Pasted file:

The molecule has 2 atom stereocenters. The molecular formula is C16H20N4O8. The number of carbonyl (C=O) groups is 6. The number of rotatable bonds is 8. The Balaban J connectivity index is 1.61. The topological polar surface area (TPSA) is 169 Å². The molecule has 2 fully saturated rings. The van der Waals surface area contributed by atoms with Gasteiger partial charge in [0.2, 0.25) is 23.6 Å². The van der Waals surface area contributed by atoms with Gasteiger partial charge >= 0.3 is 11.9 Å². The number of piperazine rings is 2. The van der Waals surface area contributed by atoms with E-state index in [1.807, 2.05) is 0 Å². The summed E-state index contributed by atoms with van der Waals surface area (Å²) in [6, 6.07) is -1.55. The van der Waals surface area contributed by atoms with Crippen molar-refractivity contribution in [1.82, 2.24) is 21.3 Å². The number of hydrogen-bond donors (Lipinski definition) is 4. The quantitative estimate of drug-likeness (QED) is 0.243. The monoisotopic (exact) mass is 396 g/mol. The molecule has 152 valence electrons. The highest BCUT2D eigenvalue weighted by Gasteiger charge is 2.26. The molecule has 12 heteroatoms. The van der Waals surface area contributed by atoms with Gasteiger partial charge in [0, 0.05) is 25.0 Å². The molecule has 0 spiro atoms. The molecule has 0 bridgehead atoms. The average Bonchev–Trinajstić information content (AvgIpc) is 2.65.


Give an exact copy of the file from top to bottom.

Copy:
The molecule has 2 atom stereocenters. The molecular formula is C16H20N4O8. The number of carbonyl (C=O) groups is 6. The number of rotatable bonds is 8. The Balaban J connectivity index is 1.61. The topological polar surface area (TPSA) is 169 Å². The molecule has 2 fully saturated rings. The van der Waals surface area contributed by atoms with Gasteiger partial charge in [0.2, 0.25) is 23.6 Å². The van der Waals surface area contributed by atoms with Gasteiger partial charge >= 0.3 is 11.9 Å². The number of piperazine rings is 2. The van der Waals surface area contributed by atoms with E-state index in [1.807, 2.05) is 0 Å². The summed E-state index contributed by atoms with van der Waals surface area (Å²) in [6, 6.07) is -1.55. The van der Waals surface area contributed by atoms with Crippen molar-refractivity contribution in [1.82, 2.24) is 21.3 Å². The number of hydrogen-bond donors (Lipinski definition) is 4. The quantitative estimate of drug-likeness (QED) is 0.243. The monoisotopic (exact) mass is 396 g/mol. The molecule has 152 valence electrons. The highest BCUT2D eigenvalue weighted by Gasteiger charge is 2.26. The molecule has 12 heteroatoms. The van der Waals surface area contributed by atoms with Gasteiger partial charge in [0, 0.05) is 25.0 Å². The molecule has 0 spiro atoms. The molecule has 0 bridgehead atoms. The average Bonchev–Trinajstić information content (AvgIpc) is 2.65.